“Interoperability” is a major selling point for many software providers these days, but on its own this mouthful of a word (in-ter-op-er-a-bil-i-ty) isn’t actually all that meaningful. There are several types of interoperability, each of which comes with its own benefits and drawbacks. It is critical, therefore, to understand each type and be able to evaluate its importance to your application. This post highlights three main types of interoperability, providing an introduction to a series of upcoming posts that will dive deep into the meaning and implications of each one individually.
Syntactic interoperability is the most basic type of interoperability, but also the foundation on which other types are built (more on that in a bit). Syntactic interoperability refers to the ability of two (or more) systems to communicate with one another using a common format or protocol. Imagine two humans trying to have a conversation, one of whom prefers phone calls (audio format) while the other prefers emails (text format); in order to connect with one another they will need to agree on a common protocol. In much the same way, a system that produces data in JSON format will be unable to communicate with a system that only understands data in XML format. At Foreseer we build our systems with an eye toward supporting as many protocols and data formats as possible, thereby maintaining flexibility and enabling our clients to plug-and-play their existing systems without the need for conversion layers.
Semantic interoperability builds on the communication established by syntactic interoperability and describes the ability of multiple systems to interpret the information they exchange in an identical manner. Framing things once again in terms of human conversation, we can think of the encrypted letters by which sensitive information would be sent in times of war: both sender and recipient are employing a common transmission protocol (syntactic interoperability), but without the code to decrypt the message the recipient would be unable to interpret the meaning of the letter. Similarly, two systems that have successfully established communication via XML will still be unable to achieve a meaningful information exchange if they lack a common definition of the tags that structure the data. In order to establish a shared interpretation of the data, the sender may provide a vocabulary — commonly referred to as metadata — bundled along with the data itself; using this metadata, the recipient can assign meaning to each element of the data and carry that information forward to produce an appropriate result. Foreseer is capable of sending and receiving metadata in any number of forms, be it a schema definition, mapping file, or anything in between. Our clients can be confident that any data sent to or received from Foreseer will be done so unambiguously.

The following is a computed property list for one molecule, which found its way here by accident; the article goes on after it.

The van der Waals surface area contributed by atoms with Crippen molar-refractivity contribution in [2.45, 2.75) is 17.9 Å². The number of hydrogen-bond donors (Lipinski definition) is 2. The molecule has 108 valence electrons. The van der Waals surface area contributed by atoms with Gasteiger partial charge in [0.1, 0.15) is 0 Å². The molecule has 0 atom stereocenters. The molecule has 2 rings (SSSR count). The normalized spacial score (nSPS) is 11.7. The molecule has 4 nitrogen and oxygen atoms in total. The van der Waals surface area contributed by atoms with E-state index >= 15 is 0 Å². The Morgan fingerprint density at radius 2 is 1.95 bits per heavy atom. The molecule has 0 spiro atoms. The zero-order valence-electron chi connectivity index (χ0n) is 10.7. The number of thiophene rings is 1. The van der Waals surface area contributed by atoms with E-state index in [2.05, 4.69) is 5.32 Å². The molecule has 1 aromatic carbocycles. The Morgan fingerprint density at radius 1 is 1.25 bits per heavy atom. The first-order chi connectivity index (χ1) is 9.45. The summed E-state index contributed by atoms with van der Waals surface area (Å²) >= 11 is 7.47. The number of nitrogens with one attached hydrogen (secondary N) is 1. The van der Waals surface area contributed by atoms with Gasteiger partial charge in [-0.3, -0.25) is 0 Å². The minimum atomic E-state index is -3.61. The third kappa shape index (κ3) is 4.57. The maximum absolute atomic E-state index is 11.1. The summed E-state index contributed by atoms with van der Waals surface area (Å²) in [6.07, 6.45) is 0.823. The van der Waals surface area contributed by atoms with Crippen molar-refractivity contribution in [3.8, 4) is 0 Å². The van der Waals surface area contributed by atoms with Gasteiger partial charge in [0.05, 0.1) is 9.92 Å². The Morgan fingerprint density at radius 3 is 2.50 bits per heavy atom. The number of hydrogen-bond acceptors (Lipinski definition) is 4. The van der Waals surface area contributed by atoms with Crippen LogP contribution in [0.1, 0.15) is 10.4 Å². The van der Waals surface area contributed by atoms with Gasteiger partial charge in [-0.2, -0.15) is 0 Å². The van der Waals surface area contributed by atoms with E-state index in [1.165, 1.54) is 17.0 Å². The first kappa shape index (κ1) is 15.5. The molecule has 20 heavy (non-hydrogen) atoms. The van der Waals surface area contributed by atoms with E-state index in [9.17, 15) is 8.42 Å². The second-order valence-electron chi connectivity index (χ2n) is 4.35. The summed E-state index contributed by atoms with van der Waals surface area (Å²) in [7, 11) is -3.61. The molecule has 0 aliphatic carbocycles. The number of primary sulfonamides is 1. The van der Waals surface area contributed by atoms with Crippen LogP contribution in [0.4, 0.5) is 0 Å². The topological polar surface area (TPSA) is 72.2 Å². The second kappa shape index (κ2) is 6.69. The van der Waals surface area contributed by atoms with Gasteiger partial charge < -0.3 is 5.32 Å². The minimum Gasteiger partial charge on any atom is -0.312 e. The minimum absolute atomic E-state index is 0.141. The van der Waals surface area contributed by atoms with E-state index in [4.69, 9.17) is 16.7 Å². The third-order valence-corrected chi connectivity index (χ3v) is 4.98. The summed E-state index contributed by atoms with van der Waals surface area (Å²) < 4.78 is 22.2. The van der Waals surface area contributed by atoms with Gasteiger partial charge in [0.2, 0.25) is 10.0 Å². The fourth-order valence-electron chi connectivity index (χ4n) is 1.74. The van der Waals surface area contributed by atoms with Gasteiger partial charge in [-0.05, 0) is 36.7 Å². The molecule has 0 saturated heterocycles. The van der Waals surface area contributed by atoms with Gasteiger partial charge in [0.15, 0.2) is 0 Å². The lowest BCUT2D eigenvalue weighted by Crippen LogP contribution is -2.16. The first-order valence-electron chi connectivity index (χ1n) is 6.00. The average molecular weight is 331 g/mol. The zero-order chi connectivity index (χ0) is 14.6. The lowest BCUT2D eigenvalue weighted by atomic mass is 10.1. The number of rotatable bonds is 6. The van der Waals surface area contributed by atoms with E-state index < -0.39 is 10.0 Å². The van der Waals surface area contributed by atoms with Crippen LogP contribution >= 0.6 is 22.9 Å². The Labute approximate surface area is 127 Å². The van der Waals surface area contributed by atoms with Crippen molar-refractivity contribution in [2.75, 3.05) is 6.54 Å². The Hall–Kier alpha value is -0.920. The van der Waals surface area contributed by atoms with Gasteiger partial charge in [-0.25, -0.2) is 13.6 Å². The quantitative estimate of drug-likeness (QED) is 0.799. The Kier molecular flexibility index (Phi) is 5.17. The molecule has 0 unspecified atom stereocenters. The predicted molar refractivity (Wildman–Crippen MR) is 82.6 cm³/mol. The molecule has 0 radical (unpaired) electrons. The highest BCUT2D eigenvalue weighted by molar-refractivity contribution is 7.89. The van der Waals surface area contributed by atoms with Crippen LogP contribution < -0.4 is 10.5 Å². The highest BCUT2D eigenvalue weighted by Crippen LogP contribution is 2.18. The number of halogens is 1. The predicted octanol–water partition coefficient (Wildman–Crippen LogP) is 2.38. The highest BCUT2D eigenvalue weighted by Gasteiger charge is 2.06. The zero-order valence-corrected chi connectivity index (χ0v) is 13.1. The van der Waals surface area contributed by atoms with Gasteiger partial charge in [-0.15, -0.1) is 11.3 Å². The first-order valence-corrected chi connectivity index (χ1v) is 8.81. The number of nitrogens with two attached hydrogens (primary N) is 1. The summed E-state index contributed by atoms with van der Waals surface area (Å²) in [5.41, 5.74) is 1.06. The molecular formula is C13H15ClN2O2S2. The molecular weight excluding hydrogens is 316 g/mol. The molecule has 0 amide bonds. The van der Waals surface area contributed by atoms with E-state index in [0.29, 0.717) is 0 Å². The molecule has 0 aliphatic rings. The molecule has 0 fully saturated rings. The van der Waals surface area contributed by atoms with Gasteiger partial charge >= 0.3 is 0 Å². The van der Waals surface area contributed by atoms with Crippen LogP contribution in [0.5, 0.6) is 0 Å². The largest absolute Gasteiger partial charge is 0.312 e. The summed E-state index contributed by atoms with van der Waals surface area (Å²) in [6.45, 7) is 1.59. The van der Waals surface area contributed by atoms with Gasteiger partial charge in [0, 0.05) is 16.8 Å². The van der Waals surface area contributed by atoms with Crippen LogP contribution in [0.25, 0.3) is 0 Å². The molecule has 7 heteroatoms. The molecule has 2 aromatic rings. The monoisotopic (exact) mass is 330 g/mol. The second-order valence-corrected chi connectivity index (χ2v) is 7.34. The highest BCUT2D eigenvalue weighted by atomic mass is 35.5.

Cross-domain interoperability is exactly what it sounds like — the ability of a system to interact with other systems across a wide variety of subject domains. This is what businesses are talking about when they use the ultimate buzzword: “synergy”. If you’ve ever worked at a large corporation, chances are you’ve been involved in an effort to get departments across the firm to adopt a standard data framework or use a common application. More often than not these efforts fail, and there’s a reason for that — cross-domain interoperability is really hard! Every department has its own set of specialized requirements, and building a generalized framework with the flexibility to seamlessly incorporate added customizations is easier said than done. With Foreseer, however, that’s exactly what you’ll get. Our powerful core models have already been applied in a wide variety of domains and are available to plug-and-play out of the box; once you’re up-and-running, choose from our additional domain-specific models or seamlessly provide your own to run alongside or in place of the core logic.
Hopefully you now feel better equipped to ask some follow-up questions the next time you’re on the receiving end of a software pitch that makes vague references to “interoperability”. Maybe they’re being vague because there’s not much there there, or maybe they’re just selling themselves short — the only way to know for sure is to ask! Now, if you really want to become an SME, keep checking back here over the coming weeks for additional posts in this series.